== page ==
GIF courtesy of reactiongifs.com

The answer possibly lies in a physiological abnormality called misophonia, according to Aage R. Moller, a neuroscientist at the University of Texas at Dallas. Misophonia is a strong dislike towards specific sounds, often leading to physical rage.

Some researchers believe that misophonia lays on a spectrum, so you may experience similar reactions, just not on a clinical scale. So whether you only cringe when you hear the snap of bubble gum or it causes so much pain that you have to leave social events, you could be experiencing misophonia.

Check out this m isophonia self-examination test to help explain the range of emotions associated with misophonia and where you might lay.

From what has been researched, misophonia appears to be pretty common. In a study that focused on 500 college students, 20% of them reported having clinically significant symptoms of misophonia. Although this might not be able to be successfully generalized to a larger population, it definitely shows that people are affected by the annoying sounds of chewing, whether it is a medical condition or not.

So far, science doesn’t have any solution to this problem. Except telling your friends to be more aware and, more importantly, silent while eating. Good luck and happy eating!


Why You Hate People Chewing With Their Mouths Open

By adding your email you agree to get updates about Spoon University Healthier

My feelings for food have two extremes. One, the love for preparing, cooking, and eating amazing meals and snacks. It has even led me to join this awesome community where literally everything we do revolves around food. Like, heck yeah.

On the other hand, I have a hatred towards something that is strongly based on food: people chewing with their mouths open. In fact, it’s not even limited to just that. Pretty much any unintentional noise that is made while eating physically makes me angry.

Honestly, I feel crazy for saying that. Is that normal? Eating is such a happy thing, so why does my mood change so quickly as soon as someone scrapes their teeth against their fork or slurps their drink?

GIF courtesy of reactiongifs.com

The answer possibly lies in a physiological abnormality called misophonia, according to Aage R. Moller, a neuroscientist at the University of Texas at Dallas. Misophonia is a strong dislike towards specific sounds, often leading to physical rage.

Some researchers believe that misophonia lays on a spectrum, so you may experience similar reactions, just not on a clinical scale. So whether you only cringe when you hear the snap of bubble gum or it causes so much pain that you have to leave social events, you could be experiencing misophonia.

Check out this m isophonia self-examination test to help explain the range of emotions associated with misophonia and where you might lay.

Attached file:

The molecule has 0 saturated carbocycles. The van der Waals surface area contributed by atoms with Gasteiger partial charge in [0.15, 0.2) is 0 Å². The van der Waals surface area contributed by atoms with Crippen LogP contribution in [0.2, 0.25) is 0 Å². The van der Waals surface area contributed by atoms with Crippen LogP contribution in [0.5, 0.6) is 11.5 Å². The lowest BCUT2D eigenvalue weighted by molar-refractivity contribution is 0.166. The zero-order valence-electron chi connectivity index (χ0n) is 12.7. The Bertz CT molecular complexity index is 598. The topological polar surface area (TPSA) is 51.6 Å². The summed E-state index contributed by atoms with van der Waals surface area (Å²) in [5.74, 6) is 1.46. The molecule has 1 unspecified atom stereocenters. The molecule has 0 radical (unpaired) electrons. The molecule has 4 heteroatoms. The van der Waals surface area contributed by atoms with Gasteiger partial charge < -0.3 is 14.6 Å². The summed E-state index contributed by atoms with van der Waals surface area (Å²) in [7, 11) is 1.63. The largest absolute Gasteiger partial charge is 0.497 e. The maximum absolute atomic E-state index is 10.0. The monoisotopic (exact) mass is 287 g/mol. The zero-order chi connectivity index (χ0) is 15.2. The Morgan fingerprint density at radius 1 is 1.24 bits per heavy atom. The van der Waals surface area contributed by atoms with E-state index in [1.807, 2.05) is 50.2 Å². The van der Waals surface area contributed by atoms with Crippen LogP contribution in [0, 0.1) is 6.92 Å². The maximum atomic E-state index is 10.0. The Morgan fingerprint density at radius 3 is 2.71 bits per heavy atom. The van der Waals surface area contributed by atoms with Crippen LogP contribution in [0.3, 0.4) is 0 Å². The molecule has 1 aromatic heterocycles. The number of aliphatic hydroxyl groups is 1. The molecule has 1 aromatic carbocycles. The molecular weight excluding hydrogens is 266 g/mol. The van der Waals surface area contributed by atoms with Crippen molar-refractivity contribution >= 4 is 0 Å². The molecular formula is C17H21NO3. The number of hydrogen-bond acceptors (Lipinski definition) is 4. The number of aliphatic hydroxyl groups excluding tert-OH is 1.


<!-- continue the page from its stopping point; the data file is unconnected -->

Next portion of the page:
From what has been researched, misophonia appears to be pretty common. In a study that focused on 500 college students, 20% of them reported having clinically significant symptoms of misophonia. Although this might not be able to be successfully generalized to a larger population, it definitely shows that people are affected by the annoying sounds of chewing, whether it is a medical condition or not.

So far, science doesn’t have any solution to this problem. Except telling your friends to be more aware and, more importantly, silent while eating. Good luck and happy eating!


Why You Hate People Chewing With Their Mouths Open

By adding your email you agree to get updates about Spoon University Healthier

My feelings for food have two extremes. One, the love for preparing, cooking, and eating amazing meals and snacks. It has even led me to join this awesome community where literally everything we do revolves around food. Like, heck yeah.

On the other hand, I have a hatred towards something that is strongly based on food: people chewing with their mouths open. In fact, it’s not even limited to just that. Pretty much any unintentional noise that is made while eating physically makes me angry.

Honestly, I feel crazy for saying that. Is that normal? Eating is such a happy thing, so why does my mood change so quickly as soon as someone scrapes their teeth against their fork or slurps their drink?

GIF courtesy of reactiongifs.com

The answer possibly lies in a physiological abnormality called misophonia, according to Aage R. Moller, a neuroscientist at the University of Texas at Dallas. Misophonia is a strong dislike towards specific sounds, often leading to physical rage.

Some researchers believe that misophonia lays on a spectrum, so you may experience similar reactions, just not on a clinical scale. So whether you only cringe when you hear the snap of bubble gum or it causes so much pain that you have to leave social events, you could be experiencing misophonia.

Check out this m isophonia self-examination test to help explain the range of emotions associated with misophonia and where you might lay.

From what has been researched, misophonia appears to be pretty common. In a study that focused on 500 college students, 20% of them reported having clinically significant symptoms of misophonia. Although this might not be able to be successfully generalized to a larger population, it definitely shows that people are affected by the annoying sounds of chewing, whether it is a medical condition or not.

So far, science doesn’t have any solution to this problem. Except telling your friends to be more aware and, more importantly, silent while eating. Good luck and happy eating!